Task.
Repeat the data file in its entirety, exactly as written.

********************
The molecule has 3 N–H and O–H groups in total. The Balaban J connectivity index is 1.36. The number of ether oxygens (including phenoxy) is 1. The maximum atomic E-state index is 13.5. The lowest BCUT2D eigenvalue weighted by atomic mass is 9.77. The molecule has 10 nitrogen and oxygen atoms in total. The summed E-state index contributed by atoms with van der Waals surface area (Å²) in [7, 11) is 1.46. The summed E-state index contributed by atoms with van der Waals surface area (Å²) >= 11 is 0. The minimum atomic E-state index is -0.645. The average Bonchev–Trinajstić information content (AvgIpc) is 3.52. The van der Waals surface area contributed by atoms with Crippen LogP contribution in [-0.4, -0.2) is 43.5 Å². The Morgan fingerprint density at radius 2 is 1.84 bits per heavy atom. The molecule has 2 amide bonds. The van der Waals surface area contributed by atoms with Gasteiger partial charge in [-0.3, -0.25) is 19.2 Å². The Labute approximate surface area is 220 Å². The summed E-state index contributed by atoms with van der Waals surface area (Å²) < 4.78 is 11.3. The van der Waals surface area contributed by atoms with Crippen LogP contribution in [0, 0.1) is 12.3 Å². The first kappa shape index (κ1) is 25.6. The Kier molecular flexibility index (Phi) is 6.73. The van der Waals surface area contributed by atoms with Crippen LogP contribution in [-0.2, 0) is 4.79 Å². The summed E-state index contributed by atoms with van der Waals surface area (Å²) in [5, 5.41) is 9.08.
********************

The molecule has 3 N–H and O–H groups in total. The Balaban J connectivity index is 1.36. The number of ether oxygens (including phenoxy) is 1. The maximum atomic E-state index is 13.5. The lowest BCUT2D eigenvalue weighted by atomic mass is 9.77. The molecule has 10 nitrogen and oxygen atoms in total. The summed E-state index contributed by atoms with van der Waals surface area (Å²) in [7, 11) is 1.46. The summed E-state index contributed by atoms with van der Waals surface area (Å²) >= 11 is 0. The minimum atomic E-state index is -0.645. The average Bonchev–Trinajstić information content (AvgIpc) is 3.52. The van der Waals surface area contributed by atoms with Crippen LogP contribution in [-0.4, -0.2) is 43.5 Å². The Morgan fingerprint density at radius 2 is 1.84 bits per heavy atom. The molecule has 2 amide bonds. The van der Waals surface area contributed by atoms with Gasteiger partial charge in [-0.3, -0.25) is 19.2 Å². The Labute approximate surface area is 220 Å². The summed E-state index contributed by atoms with van der Waals surface area (Å²) < 4.78 is 11.3. The van der Waals surface area contributed by atoms with Crippen LogP contribution in [0, 0.1) is 12.3 Å². The first kappa shape index (κ1) is 25.6. The Kier molecular flexibility index (Phi) is 6.73. The van der Waals surface area contributed by atoms with Crippen LogP contribution in [-0.2, 0) is 4.79 Å². The summed E-state index contributed by atoms with van der Waals surface area (Å²) in [5, 5.41) is 9.08.